Guyana Bar Association elects new Executive, Committee members


…as Christopher Ram (a former President) lambastes unflattering past year

GBA President Kamal Ramkarran
The Guyana Bar Association (GBA) in electing its new Executive on Wednesday last, voted  Kamal Ramkarran to the top spot as President, while Senior Counsel Robin Stoby and a former president Teni Housty were elected as Vice Presidents respectively.
Vice Presidents Robin Stoby, SC,

Ramkarran will be succeeding Attorney Gem Sanford-Johnson who is currently embroiled in allegations of misappropriating funds.

Vice President Teni Housty

A writ was filed in the High Court, earlier this year, requesting that Sanford-Johnson pay outstanding monies from the sale of a property belonging to Elsa Eileen Harper amounting to $32.5M.

Secretary Pauline Chase
Other elected Executive officer bearers includes Secretary, Pauline Chase, Assistant Secretary Faye Barker and Treasurer, Devindra Kissoon.

Treasurer              Devindra Kissoon

The elections were held at the Victoria Law Courts in Georgetown where the following persons were elected to serve in Executive positions for a period of one year as prescribed by the Rules of the Association.
Elected Committee Members include, Rajendra Poonai, Sanjeev Datadin, Jamela Ali, Mark Waldron, Rexford Jackson and Brenden Glasford.
The elections of the new GBA President and Office bearers comes on the heels of a scathing public missive by former GBA President ( for the 2015 to 2016 yearly term) and outspoken social, political and anti-corruption advocate Christopher Ram.
Ram in his extensive missive observed that the past year has been “a year in which the Bar Association and the wider profession have witnessed oxymoronically, both much happening, and nothing happening.”
Taking a swipe at the GBA for remaining silent on the now infamous High Court case involving the incumbent Attorney General and Justice Franklyn Holder, Ram said “at the top, in a most damaging situation which gripped and then lost the national attention after the proverbial seven days, the judiciary handled in a most clumsy and inept manner a matter that eventually involved the President, the Chancellor (ag.), the entire collective of judges, an individual judge of the High Court, and the Attorney General, the Leader of the Bar.”
Moreover, he posited “yet, the now most senior members of the profession were given national recognition, by way of elevation to the status of Senior Counsel and the country’s top judges accepted high awards conferred by the Executive.”
According to the former GBA President, “ I can recall no period, with one possible exception, in which the judiciary and the profession were portrayed in such unflattering light, bringing the administration of justice the closest to disrepute the country has witnessed.”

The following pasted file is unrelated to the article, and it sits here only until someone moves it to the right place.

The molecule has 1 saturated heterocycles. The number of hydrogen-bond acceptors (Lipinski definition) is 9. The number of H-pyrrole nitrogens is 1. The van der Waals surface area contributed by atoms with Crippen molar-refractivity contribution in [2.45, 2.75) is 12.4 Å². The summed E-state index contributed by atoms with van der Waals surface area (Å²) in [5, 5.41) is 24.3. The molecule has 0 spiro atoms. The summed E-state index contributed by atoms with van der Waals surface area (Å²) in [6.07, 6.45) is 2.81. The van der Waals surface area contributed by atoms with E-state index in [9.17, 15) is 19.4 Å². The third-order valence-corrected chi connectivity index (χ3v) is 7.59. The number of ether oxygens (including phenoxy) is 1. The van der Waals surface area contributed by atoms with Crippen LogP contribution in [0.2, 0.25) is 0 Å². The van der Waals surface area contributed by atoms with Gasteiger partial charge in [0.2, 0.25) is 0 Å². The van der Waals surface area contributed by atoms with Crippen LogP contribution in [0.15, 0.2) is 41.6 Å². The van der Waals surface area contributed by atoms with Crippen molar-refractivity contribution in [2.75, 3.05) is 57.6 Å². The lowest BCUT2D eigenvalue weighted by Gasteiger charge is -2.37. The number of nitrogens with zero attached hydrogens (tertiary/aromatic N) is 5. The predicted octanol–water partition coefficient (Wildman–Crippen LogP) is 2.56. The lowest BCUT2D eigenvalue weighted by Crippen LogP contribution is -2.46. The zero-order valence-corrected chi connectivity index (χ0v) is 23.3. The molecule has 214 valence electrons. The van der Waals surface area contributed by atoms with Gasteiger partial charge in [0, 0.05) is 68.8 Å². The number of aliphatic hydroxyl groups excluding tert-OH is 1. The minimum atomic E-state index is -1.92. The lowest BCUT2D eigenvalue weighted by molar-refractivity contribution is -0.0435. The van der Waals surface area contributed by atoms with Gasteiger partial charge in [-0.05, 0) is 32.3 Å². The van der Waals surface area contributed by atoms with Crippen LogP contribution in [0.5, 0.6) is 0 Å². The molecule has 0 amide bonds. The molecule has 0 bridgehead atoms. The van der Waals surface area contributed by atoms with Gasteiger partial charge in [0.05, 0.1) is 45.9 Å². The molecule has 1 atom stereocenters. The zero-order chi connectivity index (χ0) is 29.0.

He spoke too to the unending exchanges between the incumbent and the former Attorney General, “locked in newspaper battles to prove who is better, more honourable, and more competent, the nobility of the office and the profession being the immediate casualty.”
This he said was occasioned by the fact there was the disdainful silence of the senior members of the legal profession “who in days gone by would have considered themselves keepers of the dignity of the profession…They are no less blameworthy for the mess in which the profession has found itself.”
Ram in his scathing criticisms of the GBA and its members pointed to the legally constructed Legal Practitioners Committee, which has responsibility for overseeing the conduct of the members of the profession.
“Despite the unheralded work of a few members, the Committee has been largely ineffective, hobbled by lack of resources, commitment and courage to deal with the egregious infractions by some members of the profession.”
According to Ram, “very recently I learnt of a matter in which a lawyer committed what amounts to a fraud on the courts, a matter known to his colleagues on the other side in the case but who are reluctant to raise the issue…And the stories of files being ducked in respect of certain lawyers have more than a credible ring about them.”
The Former Bar Association President maintains lawyers are bound by a Code of Conduct under the Legal Practitioners Act “but many it seems pay little attention to its prescriptions, confident that they will get away with whatever.”
He observed too even when lawyers are found “guilty”, the strongest punishment they face is being told to refund the fees or money paid to them by their hapless clients.
“In a civilised environment, such action would require publication…Here in Guyana, there is no more than whisper among lawyers while the offending lawyer is free to continue the offending practice.”
According to the Former GBA President, my recommendation would be for the Legal Practitioners Committee to be headed by a retired judge enabled with capable full-time staff, and for all its findings to be publicized since “the public needs protection from unscrupulous practitioners.”
He surmises that professionals in Guyana, including accountants and doctors, seem to have an allergy to paying taxes but “what makes the legal profession stand out is that the members ply their trade in court buildings provided, maintained and staffed from funds borne by taxpayers.”
Yet, the stories of tax evasion by some lawyers would be comical if the matter did not involve criminal conduct, according to Ram. 


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